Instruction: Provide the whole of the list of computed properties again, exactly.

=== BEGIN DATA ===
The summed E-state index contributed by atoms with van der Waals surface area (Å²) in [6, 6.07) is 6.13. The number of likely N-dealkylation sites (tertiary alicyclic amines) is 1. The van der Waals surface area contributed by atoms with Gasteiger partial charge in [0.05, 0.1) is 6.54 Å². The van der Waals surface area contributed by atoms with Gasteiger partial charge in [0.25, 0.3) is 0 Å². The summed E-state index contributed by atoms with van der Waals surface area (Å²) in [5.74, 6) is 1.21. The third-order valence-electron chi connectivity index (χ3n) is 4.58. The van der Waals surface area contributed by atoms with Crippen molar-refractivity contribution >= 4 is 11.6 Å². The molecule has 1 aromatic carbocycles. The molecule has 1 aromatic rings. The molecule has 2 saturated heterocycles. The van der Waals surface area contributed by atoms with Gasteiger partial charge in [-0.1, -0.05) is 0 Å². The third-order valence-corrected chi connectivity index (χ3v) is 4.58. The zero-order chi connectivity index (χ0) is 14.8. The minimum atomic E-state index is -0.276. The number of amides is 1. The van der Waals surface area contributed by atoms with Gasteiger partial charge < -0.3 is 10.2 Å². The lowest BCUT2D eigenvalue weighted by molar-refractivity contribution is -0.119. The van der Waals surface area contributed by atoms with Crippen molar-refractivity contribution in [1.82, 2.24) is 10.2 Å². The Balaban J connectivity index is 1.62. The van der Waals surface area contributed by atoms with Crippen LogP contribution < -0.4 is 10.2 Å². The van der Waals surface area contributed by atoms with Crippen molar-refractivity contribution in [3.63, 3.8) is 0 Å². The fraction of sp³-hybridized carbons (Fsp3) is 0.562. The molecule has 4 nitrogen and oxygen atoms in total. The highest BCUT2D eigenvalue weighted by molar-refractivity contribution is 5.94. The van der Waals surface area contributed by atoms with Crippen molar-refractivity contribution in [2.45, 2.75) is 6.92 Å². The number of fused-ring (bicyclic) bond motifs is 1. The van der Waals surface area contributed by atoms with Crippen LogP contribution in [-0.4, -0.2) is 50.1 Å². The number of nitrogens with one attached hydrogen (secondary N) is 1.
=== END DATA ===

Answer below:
The summed E-state index contributed by atoms with van der Waals surface area (Å²) in [6, 6.07) is 6.13. The number of likely N-dealkylation sites (tertiary alicyclic amines) is 1. The van der Waals surface area contributed by atoms with Gasteiger partial charge in [0.05, 0.1) is 6.54 Å². The van der Waals surface area contributed by atoms with Gasteiger partial charge in [0.25, 0.3) is 0 Å². The summed E-state index contributed by atoms with van der Waals surface area (Å²) in [5.74, 6) is 1.21. The third-order valence-electron chi connectivity index (χ3n) is 4.58. The van der Waals surface area contributed by atoms with Crippen molar-refractivity contribution >= 4 is 11.6 Å². The molecule has 1 aromatic carbocycles. The molecule has 1 aromatic rings. The molecule has 2 saturated heterocycles. The van der Waals surface area contributed by atoms with Gasteiger partial charge in [-0.1, -0.05) is 0 Å². The third-order valence-corrected chi connectivity index (χ3v) is 4.58. The zero-order chi connectivity index (χ0) is 14.8. The minimum atomic E-state index is -0.276. The number of amides is 1. The van der Waals surface area contributed by atoms with Gasteiger partial charge < -0.3 is 10.2 Å². The lowest BCUT2D eigenvalue weighted by molar-refractivity contribution is -0.119. The van der Waals surface area contributed by atoms with Crippen molar-refractivity contribution in [1.82, 2.24) is 10.2 Å². The Balaban J connectivity index is 1.62. The van der Waals surface area contributed by atoms with Crippen LogP contribution < -0.4 is 10.2 Å². The van der Waals surface area contributed by atoms with Crippen molar-refractivity contribution in [3.63, 3.8) is 0 Å². The fraction of sp³-hybridized carbons (Fsp3) is 0.562. The molecule has 4 nitrogen and oxygen atoms in total. The highest BCUT2D eigenvalue weighted by molar-refractivity contribution is 5.94. The van der Waals surface area contributed by atoms with Crippen molar-refractivity contribution in [2.45, 2.75) is 6.92 Å². The number of fused-ring (bicyclic) bond motifs is 1. The van der Waals surface area contributed by atoms with Crippen LogP contribution in [-0.4, -0.2) is 50.1 Å². The number of nitrogens with one attached hydrogen (secondary N) is 1.